In her lifetime the Duchess worked tirelessly to ensure the survival of the Chatsworth estate in the wake of perilous death duties. She opened the farmyard and the farm shop, and in revolutionising the way in which country houses are managed she ensured that Chatsworth would remain a family home and an important source of local employment, as well as a place of immense historical importance which can be enjoyed by all. From 19th March 2016- 3rd January 2017, Chatsworth will have a selection of Cecil Beaton’s photographs of Debo and her social set on display in an exhibition entitled ‘Never a Bore’.

The Gothic Revival, 1700-1850

thNRF5L5KVWhat is the Gothic? It’s a question that comes up again and again. In fact, every time the Sheffield Gothic Reading Group meet you can guarantee that someone will throw ‘but is it actually Gothic?’ into the discussion. The term can be notoriously tricky to pin down – especially given that it can cover everything from the architectural style of the Middle Ages to the music and fashion of modern day Goth sub-culture. That’s where the University of Stirling’s new MOOC comes in…

The Gothic Revival, 1700-1850: Interdisciplinary Perspectives is a free online course which aims to provide an introduction to the Gothic by reconciling its art, architecture and literature. Due to commence on Monday 29th February 2016, the course will address the different meanings of the term ‘Gothic’ and how the Gothic aesthetic came to exert such a powerful influence on British culture of the long eighteenth century. No prior knowledge of the Gothic is required to take part – the mini lectures, quizzes and online discussions have all been designed to develop your understanding over the course of the six week run.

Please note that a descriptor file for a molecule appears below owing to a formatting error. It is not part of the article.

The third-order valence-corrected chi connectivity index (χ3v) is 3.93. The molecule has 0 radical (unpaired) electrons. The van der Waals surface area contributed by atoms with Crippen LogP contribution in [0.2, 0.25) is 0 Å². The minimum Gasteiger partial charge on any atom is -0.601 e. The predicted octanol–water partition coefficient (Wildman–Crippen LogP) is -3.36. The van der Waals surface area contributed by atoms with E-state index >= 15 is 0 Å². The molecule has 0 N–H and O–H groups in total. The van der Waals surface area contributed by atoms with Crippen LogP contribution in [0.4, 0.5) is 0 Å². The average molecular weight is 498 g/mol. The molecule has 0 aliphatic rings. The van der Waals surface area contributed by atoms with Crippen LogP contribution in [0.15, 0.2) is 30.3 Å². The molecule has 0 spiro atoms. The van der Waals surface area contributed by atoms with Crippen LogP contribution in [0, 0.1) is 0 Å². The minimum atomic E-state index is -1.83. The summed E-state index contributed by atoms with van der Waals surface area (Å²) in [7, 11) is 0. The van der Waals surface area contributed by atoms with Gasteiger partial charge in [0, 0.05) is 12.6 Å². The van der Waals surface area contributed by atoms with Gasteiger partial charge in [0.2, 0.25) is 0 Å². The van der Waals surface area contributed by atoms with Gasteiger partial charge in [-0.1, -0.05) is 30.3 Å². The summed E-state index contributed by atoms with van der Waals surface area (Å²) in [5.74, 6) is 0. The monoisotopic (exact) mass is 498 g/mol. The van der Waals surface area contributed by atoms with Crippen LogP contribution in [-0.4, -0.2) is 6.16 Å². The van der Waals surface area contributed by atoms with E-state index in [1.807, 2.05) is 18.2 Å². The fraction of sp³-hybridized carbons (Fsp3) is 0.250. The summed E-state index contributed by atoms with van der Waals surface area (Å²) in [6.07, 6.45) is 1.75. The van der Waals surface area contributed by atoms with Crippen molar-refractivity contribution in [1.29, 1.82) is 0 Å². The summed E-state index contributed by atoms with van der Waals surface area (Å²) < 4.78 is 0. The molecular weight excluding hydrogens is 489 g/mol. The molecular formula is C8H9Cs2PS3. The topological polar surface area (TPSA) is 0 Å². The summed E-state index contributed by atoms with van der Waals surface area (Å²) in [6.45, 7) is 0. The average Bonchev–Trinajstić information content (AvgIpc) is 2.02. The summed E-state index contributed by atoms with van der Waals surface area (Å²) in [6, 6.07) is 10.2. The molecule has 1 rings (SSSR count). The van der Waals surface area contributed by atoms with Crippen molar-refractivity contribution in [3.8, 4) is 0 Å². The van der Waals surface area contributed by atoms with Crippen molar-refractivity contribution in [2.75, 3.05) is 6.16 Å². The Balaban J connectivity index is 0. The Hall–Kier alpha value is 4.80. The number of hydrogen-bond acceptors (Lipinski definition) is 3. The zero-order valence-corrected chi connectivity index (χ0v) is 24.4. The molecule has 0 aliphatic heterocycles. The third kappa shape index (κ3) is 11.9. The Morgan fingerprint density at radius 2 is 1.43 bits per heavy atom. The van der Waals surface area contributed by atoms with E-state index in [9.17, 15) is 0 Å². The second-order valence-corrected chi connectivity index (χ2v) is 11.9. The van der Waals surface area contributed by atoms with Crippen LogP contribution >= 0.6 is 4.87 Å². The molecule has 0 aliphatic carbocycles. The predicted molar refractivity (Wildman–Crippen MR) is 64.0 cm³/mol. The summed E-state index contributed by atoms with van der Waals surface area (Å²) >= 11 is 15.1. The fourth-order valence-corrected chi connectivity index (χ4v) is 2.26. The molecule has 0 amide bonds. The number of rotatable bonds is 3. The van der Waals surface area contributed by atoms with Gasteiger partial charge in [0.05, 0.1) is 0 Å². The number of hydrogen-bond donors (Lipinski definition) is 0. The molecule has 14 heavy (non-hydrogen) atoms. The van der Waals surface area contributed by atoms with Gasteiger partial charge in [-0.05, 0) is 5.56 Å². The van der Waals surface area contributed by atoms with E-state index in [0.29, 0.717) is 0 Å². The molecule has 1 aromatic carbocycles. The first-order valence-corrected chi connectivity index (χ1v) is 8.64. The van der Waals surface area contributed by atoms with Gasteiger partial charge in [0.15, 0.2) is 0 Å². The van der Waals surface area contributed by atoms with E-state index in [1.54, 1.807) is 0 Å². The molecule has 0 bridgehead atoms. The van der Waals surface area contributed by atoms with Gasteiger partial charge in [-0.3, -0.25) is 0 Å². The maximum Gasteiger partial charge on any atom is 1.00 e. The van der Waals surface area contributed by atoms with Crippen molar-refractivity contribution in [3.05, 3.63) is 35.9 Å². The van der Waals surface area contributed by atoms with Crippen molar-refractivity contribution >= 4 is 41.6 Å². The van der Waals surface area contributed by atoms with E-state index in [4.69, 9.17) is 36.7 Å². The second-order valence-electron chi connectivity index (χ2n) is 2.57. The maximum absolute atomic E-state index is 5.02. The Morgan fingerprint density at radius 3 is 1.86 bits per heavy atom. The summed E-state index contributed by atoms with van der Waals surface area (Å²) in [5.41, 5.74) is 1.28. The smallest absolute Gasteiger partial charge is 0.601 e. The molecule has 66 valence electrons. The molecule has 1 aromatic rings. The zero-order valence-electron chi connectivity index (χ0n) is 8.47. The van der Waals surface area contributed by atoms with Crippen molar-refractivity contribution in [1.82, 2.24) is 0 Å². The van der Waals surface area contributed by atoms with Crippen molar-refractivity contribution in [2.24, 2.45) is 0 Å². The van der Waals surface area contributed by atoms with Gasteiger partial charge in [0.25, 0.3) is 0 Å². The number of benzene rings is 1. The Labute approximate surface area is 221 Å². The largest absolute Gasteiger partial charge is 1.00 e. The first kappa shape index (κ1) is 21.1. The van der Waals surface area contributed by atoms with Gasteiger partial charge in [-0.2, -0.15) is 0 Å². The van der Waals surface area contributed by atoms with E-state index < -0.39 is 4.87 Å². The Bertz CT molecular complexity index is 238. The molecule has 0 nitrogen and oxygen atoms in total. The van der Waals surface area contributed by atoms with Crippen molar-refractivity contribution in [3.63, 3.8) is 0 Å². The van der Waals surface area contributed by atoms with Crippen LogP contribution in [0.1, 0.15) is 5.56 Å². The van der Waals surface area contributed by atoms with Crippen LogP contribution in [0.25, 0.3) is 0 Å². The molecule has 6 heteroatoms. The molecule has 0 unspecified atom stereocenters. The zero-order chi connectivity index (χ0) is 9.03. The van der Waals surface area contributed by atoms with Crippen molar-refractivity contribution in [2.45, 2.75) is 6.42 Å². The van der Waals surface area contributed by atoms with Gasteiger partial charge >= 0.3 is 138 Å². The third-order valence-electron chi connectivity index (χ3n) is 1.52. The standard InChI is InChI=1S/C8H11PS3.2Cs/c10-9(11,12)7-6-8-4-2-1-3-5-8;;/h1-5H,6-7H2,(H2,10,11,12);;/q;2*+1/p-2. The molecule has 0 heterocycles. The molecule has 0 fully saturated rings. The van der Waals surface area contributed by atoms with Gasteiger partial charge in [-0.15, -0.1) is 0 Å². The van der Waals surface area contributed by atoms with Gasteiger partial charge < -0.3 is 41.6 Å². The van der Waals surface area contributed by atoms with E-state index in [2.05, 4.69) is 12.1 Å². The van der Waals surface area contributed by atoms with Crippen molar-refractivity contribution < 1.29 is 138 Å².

Find out more in the video below and sign up to take part here.

A Guest Post for Madame Gilflurt

QueenCaroline1820Caroline of Brunswick often gets a raw deal, what with all those accounts about her poor personal hygiene and uncouth outbursts, but if there’s one thing which endears her to me it’s her love of Gothic novels. Caroline couldn’t get her hands on enough  sensationalised stories of victimised heroines, who are invariably tricked out of their inheritance, threatened with rape, or forced into marriage, and locked away in the highest tower or dankest dungeon of a supposedly haunted castle. Gothic Romances were often mocked for their far-fetched plots, but the truth is that the novels of the time have nothing on Caroline’s real-life family dramas.

Read the full post over at www.madamegilfurt.com

Clandon Park: Ruination or Restoration?

Following last year’s devastating fire, the National Trust have announced that they’ll be rebuilding Clandon.

The National Trust’s plans will see the ground floor rooms, including the Marble Hall and Speakers’ Parlour, fully restored to their former 18th Century grandeur, with the 400 ‘star items’ rescued by volunteers and the fire service back where they belong.

However, with 90% of the total contents estimated to have been lost to the flames, the Earl of Onslow has spoken out against the decision to rebuild what was his ancestral home:

‘Clandon is lost. It’s a ruin now. It decayed instantly. This sad site should be left in peace and tranquillity. The last thing we want now is a replica. If the National Trust wants a replica, let them build it somewhere else.’

He believes that the £65 million insurance pay out would be better used to save Wentworth Woodhouse in South Yorkshire.

Wentworth-Woodhouse-1

Located near Rotherham, Wentworth Woodhouse is the largest private residence in Europe, with the sprawling Palladian country house boasting 300 rooms and 5 miles of corridors. In fact it’s so large that house guests would leave confetti paper trails to navigate their way back to their rooms. It’s even difficult to fit all 180m of the east front into a photograph! The property hit the news in 2014 when it was revealed that Wentworth had been put on the market for the bargain price of £7 million – but any potential buyer would need to invest around £42 million to tackle the years of neglect, not to mention the spectre of subsidence. Open cast mining close to the house in the 1940s and ’50s has taken its toll and the building is in danger of falling down. It is thought that it was the unsound structure that led to the collapse of a sale to a Hong Kong-based investor, and a trust is now working hard to raise the funds needed to save the house for the nation.